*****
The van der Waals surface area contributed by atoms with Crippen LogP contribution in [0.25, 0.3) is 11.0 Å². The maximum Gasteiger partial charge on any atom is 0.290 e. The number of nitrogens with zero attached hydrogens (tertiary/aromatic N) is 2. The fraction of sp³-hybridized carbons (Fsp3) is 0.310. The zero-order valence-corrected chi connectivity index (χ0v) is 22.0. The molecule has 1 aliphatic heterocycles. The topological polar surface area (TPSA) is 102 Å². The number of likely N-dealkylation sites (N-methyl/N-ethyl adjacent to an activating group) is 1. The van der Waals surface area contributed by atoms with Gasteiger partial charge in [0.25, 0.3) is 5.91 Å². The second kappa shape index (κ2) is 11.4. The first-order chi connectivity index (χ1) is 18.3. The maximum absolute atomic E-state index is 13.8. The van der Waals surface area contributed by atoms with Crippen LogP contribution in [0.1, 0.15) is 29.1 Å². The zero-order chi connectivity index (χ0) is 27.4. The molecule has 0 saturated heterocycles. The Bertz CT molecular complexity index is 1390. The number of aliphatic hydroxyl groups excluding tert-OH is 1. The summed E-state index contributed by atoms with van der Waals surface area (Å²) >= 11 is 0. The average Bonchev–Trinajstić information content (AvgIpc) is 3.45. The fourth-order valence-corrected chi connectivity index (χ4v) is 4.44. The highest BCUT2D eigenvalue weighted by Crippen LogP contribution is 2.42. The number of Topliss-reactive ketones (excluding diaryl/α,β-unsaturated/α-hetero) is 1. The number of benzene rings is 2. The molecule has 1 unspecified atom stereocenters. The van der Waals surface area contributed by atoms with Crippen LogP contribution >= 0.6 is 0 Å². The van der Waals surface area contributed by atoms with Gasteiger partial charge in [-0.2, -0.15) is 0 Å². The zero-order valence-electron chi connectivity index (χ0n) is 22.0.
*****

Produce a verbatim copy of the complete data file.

The van der Waals surface area contributed by atoms with Crippen LogP contribution in [0.25, 0.3) is 11.0 Å². The maximum Gasteiger partial charge on any atom is 0.290 e. The number of nitrogens with zero attached hydrogens (tertiary/aromatic N) is 2. The fraction of sp³-hybridized carbons (Fsp3) is 0.310. The zero-order valence-corrected chi connectivity index (χ0v) is 22.0. The molecule has 1 aliphatic heterocycles. The topological polar surface area (TPSA) is 102 Å². The number of likely N-dealkylation sites (N-methyl/N-ethyl adjacent to an activating group) is 1. The van der Waals surface area contributed by atoms with Gasteiger partial charge in [0.25, 0.3) is 5.91 Å². The second kappa shape index (κ2) is 11.4. The first-order chi connectivity index (χ1) is 18.3. The maximum absolute atomic E-state index is 13.8. The van der Waals surface area contributed by atoms with Crippen LogP contribution in [0.1, 0.15) is 29.1 Å². The zero-order chi connectivity index (χ0) is 27.4. The molecule has 0 saturated heterocycles. The Bertz CT molecular complexity index is 1390. The number of aliphatic hydroxyl groups excluding tert-OH is 1. The summed E-state index contributed by atoms with van der Waals surface area (Å²) >= 11 is 0. The average Bonchev–Trinajstić information content (AvgIpc) is 3.45. The fourth-order valence-corrected chi connectivity index (χ4v) is 4.44. The highest BCUT2D eigenvalue weighted by Crippen LogP contribution is 2.42. The number of Topliss-reactive ketones (excluding diaryl/α,β-unsaturated/α-hetero) is 1. The number of benzene rings is 2. The molecule has 1 unspecified atom stereocenters. The van der Waals surface area contributed by atoms with Crippen LogP contribution >= 0.6 is 0 Å². The van der Waals surface area contributed by atoms with Gasteiger partial charge in [-0.2, -0.15) is 0 Å². The zero-order valence-electron chi connectivity index (χ0n) is 22.0.